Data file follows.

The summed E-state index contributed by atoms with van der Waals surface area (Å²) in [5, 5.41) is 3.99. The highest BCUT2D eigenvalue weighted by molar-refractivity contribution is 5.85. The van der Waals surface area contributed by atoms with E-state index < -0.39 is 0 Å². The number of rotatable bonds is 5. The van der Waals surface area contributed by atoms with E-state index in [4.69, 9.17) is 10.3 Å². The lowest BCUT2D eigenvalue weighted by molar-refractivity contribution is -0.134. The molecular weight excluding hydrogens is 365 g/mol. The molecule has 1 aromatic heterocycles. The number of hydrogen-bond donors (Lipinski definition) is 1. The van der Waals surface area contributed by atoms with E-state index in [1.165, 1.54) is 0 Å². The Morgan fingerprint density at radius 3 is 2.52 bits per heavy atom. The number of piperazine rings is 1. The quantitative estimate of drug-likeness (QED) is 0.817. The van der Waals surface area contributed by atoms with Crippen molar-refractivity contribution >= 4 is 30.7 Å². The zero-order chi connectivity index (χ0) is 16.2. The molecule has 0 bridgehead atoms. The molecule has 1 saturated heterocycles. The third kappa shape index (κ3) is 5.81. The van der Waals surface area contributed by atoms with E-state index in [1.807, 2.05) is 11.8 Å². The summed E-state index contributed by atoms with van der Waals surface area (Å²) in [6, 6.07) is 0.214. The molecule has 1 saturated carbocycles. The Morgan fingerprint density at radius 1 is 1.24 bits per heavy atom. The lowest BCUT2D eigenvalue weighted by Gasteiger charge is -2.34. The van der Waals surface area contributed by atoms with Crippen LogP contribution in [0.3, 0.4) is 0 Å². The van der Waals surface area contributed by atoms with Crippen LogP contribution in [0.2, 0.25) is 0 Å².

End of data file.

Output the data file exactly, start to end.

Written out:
The summed E-state index contributed by atoms with van der Waals surface area (Å²) in [5, 5.41) is 3.99. The highest BCUT2D eigenvalue weighted by molar-refractivity contribution is 5.85. The van der Waals surface area contributed by atoms with E-state index < -0.39 is 0 Å². The number of rotatable bonds is 5. The van der Waals surface area contributed by atoms with E-state index in [4.69, 9.17) is 10.3 Å². The lowest BCUT2D eigenvalue weighted by molar-refractivity contribution is -0.134. The molecular weight excluding hydrogens is 365 g/mol. The molecule has 1 aromatic heterocycles. The number of hydrogen-bond donors (Lipinski definition) is 1. The van der Waals surface area contributed by atoms with E-state index in [1.165, 1.54) is 0 Å². The Morgan fingerprint density at radius 3 is 2.52 bits per heavy atom. The number of piperazine rings is 1. The quantitative estimate of drug-likeness (QED) is 0.817. The van der Waals surface area contributed by atoms with Crippen molar-refractivity contribution >= 4 is 30.7 Å². The zero-order chi connectivity index (χ0) is 16.2. The molecule has 0 bridgehead atoms. The molecule has 1 saturated heterocycles. The third kappa shape index (κ3) is 5.81. The van der Waals surface area contributed by atoms with E-state index in [1.807, 2.05) is 11.8 Å². The summed E-state index contributed by atoms with van der Waals surface area (Å²) in [6, 6.07) is 0.214. The molecule has 1 saturated carbocycles. The Morgan fingerprint density at radius 1 is 1.24 bits per heavy atom. The lowest BCUT2D eigenvalue weighted by Gasteiger charge is -2.34. The van der Waals surface area contributed by atoms with Crippen LogP contribution in [0.3, 0.4) is 0 Å². The van der Waals surface area contributed by atoms with Crippen LogP contribution in [0.2, 0.25) is 0 Å².